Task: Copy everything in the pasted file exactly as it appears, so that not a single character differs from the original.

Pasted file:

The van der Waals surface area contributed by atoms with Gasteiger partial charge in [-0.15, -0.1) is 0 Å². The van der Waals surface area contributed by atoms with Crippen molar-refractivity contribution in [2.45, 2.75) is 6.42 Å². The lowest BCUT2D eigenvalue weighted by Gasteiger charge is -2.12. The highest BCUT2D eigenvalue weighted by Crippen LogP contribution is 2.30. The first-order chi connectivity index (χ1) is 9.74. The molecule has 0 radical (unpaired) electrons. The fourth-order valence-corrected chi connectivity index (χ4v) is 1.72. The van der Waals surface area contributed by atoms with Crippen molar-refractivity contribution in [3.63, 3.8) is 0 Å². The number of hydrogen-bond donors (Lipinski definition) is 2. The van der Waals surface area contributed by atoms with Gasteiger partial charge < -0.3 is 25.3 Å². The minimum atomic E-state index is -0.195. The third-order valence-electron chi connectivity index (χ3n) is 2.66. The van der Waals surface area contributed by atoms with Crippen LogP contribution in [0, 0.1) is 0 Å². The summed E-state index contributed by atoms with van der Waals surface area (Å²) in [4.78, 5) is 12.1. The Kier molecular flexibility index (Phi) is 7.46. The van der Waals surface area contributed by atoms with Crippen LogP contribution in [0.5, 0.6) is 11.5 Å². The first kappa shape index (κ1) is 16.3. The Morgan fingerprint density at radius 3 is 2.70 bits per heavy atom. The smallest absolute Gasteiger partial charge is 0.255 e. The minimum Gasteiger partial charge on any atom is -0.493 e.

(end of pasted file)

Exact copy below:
The van der Waals surface area contributed by atoms with Gasteiger partial charge in [-0.15, -0.1) is 0 Å². The van der Waals surface area contributed by atoms with Crippen molar-refractivity contribution in [2.45, 2.75) is 6.42 Å². The lowest BCUT2D eigenvalue weighted by Gasteiger charge is -2.12. The highest BCUT2D eigenvalue weighted by Crippen LogP contribution is 2.30. The first-order chi connectivity index (χ1) is 9.74. The molecule has 0 radical (unpaired) electrons. The fourth-order valence-corrected chi connectivity index (χ4v) is 1.72. The van der Waals surface area contributed by atoms with Crippen molar-refractivity contribution in [3.63, 3.8) is 0 Å². The number of hydrogen-bond donors (Lipinski definition) is 2. The van der Waals surface area contributed by atoms with Gasteiger partial charge < -0.3 is 25.3 Å². The minimum atomic E-state index is -0.195. The third-order valence-electron chi connectivity index (χ3n) is 2.66. The van der Waals surface area contributed by atoms with Crippen LogP contribution in [0, 0.1) is 0 Å². The summed E-state index contributed by atoms with van der Waals surface area (Å²) in [4.78, 5) is 12.1. The Kier molecular flexibility index (Phi) is 7.46. The van der Waals surface area contributed by atoms with Crippen LogP contribution in [0.5, 0.6) is 11.5 Å². The first kappa shape index (κ1) is 16.3. The Morgan fingerprint density at radius 3 is 2.70 bits per heavy atom. The smallest absolute Gasteiger partial charge is 0.255 e. The minimum Gasteiger partial charge on any atom is -0.493 e.